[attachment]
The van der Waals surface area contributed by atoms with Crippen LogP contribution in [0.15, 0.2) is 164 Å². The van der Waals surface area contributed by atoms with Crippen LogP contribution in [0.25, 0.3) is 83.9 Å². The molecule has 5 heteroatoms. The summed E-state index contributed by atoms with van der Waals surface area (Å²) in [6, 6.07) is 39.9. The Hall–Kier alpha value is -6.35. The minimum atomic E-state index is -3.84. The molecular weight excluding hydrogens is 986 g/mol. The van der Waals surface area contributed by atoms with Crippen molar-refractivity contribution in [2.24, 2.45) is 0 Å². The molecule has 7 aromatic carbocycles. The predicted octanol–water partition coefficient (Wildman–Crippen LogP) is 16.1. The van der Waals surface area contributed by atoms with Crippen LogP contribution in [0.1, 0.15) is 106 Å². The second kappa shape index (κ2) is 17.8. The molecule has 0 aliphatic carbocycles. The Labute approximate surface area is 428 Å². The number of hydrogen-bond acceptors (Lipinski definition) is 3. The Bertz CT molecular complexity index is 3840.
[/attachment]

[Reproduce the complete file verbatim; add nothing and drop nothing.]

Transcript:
The van der Waals surface area contributed by atoms with Crippen LogP contribution in [0.15, 0.2) is 164 Å². The van der Waals surface area contributed by atoms with Crippen LogP contribution in [0.25, 0.3) is 83.9 Å². The molecule has 5 heteroatoms. The summed E-state index contributed by atoms with van der Waals surface area (Å²) in [6, 6.07) is 39.9. The Hall–Kier alpha value is -6.35. The minimum atomic E-state index is -3.84. The molecular weight excluding hydrogens is 986 g/mol. The van der Waals surface area contributed by atoms with Crippen molar-refractivity contribution in [2.24, 2.45) is 0 Å². The molecule has 7 aromatic carbocycles. The predicted octanol–water partition coefficient (Wildman–Crippen LogP) is 16.1. The van der Waals surface area contributed by atoms with Crippen LogP contribution in [0.1, 0.15) is 106 Å². The second kappa shape index (κ2) is 17.8. The molecule has 0 aliphatic carbocycles. The Labute approximate surface area is 428 Å². The number of hydrogen-bond acceptors (Lipinski definition) is 3. The Bertz CT molecular complexity index is 3840.